Assam polls as a case study: It's time to reboot your idea of India
Of all the five state Assembly elections, the results of Assam election are set to redefine political concept of majoritarianism
Of all the five state Assembly elections, the results of Assam election are set to redefine political concept of majoritarianism. After all, the first-past-the-poll electoral system is all about winning majority.
Yet the concept acquires a tinge of malignancy with the rise of the BJP that defied the overweening influence of Nehruvian secularism. The Assam results emphatically confirm the Sangh Parivar’s prognosis about India that there is innate Hinduness in the society that is politically exploitable. Perhaps no state elections in the country had achieved this level of polarisation since the Ram Janam Bhoomi-Babri Masjid agitation in the 1990s as Assam's apparently did.The high turnout fuelling speculation of minority consolidation triggered a counter-mobilisation with equal intensity.
The BJP’s victory will invariably put a stamp of approval to the belief of the RSS-BJP that Hindutva identity could even tide over ethnic-caste mobilisations.
Assam regarded as a long neglected periphery of India proves to be a classic example of this experiment. Given the complex demography of various ethnic groups and minorities in the state, it was unthinkable till a decade back that the ideology of the Hindutva would get a traction in the state. However top strategists of the BJP were quite confident of making Assam their new laboratory of political experiment in the Northeast. The RSS cadres were deployed and asked to set up educational institutions across the state to ingratiate with those sections that were increasingly chagrined by the influx of outsiders (Bangladeshis, largely Muslims).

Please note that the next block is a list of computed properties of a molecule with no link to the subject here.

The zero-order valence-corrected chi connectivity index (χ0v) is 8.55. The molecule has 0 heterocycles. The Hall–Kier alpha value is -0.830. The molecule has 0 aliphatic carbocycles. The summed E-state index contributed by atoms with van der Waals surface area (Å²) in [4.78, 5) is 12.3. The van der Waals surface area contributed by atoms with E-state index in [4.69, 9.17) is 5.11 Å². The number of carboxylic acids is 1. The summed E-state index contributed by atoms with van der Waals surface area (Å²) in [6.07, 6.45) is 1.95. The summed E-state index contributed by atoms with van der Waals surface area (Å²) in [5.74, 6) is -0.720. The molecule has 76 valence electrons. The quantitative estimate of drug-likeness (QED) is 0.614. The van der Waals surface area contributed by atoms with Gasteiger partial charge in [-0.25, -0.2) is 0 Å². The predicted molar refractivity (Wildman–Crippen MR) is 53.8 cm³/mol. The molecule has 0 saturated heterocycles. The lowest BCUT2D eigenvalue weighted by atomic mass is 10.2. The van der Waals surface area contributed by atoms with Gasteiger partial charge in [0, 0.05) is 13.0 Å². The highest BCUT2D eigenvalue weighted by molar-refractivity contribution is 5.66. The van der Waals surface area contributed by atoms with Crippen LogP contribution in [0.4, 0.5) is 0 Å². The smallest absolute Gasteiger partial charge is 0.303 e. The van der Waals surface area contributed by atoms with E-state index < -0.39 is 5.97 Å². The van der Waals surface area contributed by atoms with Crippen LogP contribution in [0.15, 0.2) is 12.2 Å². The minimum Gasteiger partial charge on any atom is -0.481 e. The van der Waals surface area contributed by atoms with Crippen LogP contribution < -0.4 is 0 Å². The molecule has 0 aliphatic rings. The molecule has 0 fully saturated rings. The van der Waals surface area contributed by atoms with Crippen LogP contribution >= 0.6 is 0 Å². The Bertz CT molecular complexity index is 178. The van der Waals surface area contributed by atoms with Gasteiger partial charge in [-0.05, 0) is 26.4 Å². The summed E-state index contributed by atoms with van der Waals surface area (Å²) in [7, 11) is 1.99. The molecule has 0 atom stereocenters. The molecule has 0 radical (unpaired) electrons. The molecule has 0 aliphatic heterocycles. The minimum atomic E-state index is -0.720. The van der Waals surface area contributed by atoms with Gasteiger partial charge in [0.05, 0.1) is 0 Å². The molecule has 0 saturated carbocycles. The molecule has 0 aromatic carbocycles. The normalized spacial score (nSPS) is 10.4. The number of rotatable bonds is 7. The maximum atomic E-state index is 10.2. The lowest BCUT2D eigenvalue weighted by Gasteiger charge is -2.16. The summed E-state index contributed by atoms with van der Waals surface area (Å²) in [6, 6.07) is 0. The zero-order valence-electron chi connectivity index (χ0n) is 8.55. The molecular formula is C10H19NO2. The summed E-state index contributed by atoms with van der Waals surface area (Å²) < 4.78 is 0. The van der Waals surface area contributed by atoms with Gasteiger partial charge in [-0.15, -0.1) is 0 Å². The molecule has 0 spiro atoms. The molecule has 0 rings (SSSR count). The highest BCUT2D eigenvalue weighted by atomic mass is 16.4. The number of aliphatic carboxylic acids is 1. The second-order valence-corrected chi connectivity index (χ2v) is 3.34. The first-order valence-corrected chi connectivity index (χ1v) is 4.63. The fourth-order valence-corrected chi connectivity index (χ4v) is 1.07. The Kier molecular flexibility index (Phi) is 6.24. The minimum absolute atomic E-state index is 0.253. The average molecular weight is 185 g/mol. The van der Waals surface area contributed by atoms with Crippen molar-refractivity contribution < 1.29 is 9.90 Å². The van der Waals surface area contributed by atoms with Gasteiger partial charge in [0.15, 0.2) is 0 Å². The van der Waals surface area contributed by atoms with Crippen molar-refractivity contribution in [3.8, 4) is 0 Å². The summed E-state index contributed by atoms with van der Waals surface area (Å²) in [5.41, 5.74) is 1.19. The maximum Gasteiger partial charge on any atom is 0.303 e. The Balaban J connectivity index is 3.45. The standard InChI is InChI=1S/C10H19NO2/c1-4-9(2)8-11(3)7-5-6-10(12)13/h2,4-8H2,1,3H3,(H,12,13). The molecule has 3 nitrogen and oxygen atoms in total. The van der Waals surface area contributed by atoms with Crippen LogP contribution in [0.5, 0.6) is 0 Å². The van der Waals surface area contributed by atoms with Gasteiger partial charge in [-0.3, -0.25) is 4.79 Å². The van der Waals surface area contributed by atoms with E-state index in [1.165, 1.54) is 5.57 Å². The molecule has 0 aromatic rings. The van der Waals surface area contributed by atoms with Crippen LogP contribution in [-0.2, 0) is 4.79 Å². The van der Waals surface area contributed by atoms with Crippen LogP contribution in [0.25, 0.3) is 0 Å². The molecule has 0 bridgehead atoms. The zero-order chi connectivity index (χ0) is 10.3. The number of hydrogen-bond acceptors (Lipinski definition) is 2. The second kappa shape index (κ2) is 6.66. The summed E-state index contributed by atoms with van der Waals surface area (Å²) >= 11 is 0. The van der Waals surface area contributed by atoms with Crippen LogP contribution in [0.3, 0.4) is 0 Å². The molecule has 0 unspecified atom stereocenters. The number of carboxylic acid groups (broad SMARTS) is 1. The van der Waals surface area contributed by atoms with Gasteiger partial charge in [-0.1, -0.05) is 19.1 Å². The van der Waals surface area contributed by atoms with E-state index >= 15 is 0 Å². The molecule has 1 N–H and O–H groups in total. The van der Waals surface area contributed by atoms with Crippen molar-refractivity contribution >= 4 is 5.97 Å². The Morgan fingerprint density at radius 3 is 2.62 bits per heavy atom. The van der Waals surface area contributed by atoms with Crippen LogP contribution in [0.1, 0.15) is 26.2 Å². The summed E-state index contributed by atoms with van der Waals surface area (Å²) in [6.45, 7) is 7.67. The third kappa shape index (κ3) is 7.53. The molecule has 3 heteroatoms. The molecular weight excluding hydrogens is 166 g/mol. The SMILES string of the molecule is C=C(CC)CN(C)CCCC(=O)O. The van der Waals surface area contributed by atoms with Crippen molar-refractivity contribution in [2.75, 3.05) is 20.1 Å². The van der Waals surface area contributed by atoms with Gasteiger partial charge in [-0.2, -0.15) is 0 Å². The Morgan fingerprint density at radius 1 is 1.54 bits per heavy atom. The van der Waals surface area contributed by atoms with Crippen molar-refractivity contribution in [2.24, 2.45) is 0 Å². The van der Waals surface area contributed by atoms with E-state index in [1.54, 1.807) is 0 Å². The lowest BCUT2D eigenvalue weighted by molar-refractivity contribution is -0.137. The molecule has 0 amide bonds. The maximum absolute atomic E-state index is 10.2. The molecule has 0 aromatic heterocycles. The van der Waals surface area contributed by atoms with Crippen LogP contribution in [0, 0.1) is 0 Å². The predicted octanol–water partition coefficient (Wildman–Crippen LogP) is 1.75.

Apparently, the strategy seems to have worked in these elections.
The BJP’ sustained campaign of “us versus them” in Assam created a situation over the years where a majority is apparently getting queasy over the minority’s assertion and groping for a coherent political expression. Hindutva filled the gap and provided an instant platform. Though the growth of Hindutva conforms to a pattern across the country, Assam clarifies the ideological underpinnings of the BJP which are often discussed within the family, but camouflaged in the verbiage of “cultural nationalism”.
Those who believe that the victory in Assam is the result of a fluke will find it difficult to reconcile with the fact that there exists a careful planning and a method in the madness within the Hindutva fold about cultivating its own “idea of India”. This is the precise reason why the RSS-BJP combine was never averse to the emergence of regional forces on the strength of ethnic-caste coalitions.
Political mobilisation on ethnic-caste lines helps Hindutva in the long run
For instance, the RSS-BJP combine was never unnecessarily worried about the emergence of the OBCs as a strong political force in the Hindi heartland. Mayawati, Mulayam Singh Yadav, Lalu Prasad Yadav are seen as stumbling block to the growth of the Hindutva forces. Yet within the Parivar, the assertion of caste groups through political formations is usually seen as furthering the agenda of Hindu consolidation. “These social groups will tend to merge with the larger identity once the era of charismatic individual leaders is over,” said BJP leaders whose job is to keep the party and the government in alignment with the RSS.